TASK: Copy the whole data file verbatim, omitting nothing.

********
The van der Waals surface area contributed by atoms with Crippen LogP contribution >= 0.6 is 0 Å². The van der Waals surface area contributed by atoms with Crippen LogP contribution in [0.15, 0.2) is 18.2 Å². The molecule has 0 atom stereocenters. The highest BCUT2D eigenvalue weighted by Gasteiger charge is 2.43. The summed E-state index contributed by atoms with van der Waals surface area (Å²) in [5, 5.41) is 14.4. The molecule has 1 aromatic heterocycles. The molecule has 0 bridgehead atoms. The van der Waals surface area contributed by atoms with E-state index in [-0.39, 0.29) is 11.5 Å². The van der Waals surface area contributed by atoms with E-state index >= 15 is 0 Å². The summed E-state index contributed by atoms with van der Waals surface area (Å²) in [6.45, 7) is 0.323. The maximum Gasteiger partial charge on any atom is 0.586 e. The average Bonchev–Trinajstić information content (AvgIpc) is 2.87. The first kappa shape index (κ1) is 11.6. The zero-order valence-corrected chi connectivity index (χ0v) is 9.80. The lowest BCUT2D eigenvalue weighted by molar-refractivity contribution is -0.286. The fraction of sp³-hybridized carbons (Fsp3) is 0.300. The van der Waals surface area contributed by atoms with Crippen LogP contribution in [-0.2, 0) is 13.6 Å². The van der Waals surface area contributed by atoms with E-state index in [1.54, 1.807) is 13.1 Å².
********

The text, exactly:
The van der Waals surface area contributed by atoms with Crippen LogP contribution >= 0.6 is 0 Å². The van der Waals surface area contributed by atoms with Crippen LogP contribution in [0.15, 0.2) is 18.2 Å². The molecule has 0 atom stereocenters. The highest BCUT2D eigenvalue weighted by Gasteiger charge is 2.43. The summed E-state index contributed by atoms with van der Waals surface area (Å²) in [5, 5.41) is 14.4. The molecule has 1 aromatic heterocycles. The molecule has 0 bridgehead atoms. The van der Waals surface area contributed by atoms with E-state index in [-0.39, 0.29) is 11.5 Å². The van der Waals surface area contributed by atoms with E-state index >= 15 is 0 Å². The summed E-state index contributed by atoms with van der Waals surface area (Å²) in [6.45, 7) is 0.323. The maximum Gasteiger partial charge on any atom is 0.586 e. The average Bonchev–Trinajstić information content (AvgIpc) is 2.87. The first kappa shape index (κ1) is 11.6. The zero-order valence-corrected chi connectivity index (χ0v) is 9.80. The lowest BCUT2D eigenvalue weighted by molar-refractivity contribution is -0.286. The fraction of sp³-hybridized carbons (Fsp3) is 0.300. The van der Waals surface area contributed by atoms with Crippen LogP contribution in [-0.2, 0) is 13.6 Å². The van der Waals surface area contributed by atoms with E-state index in [1.54, 1.807) is 13.1 Å².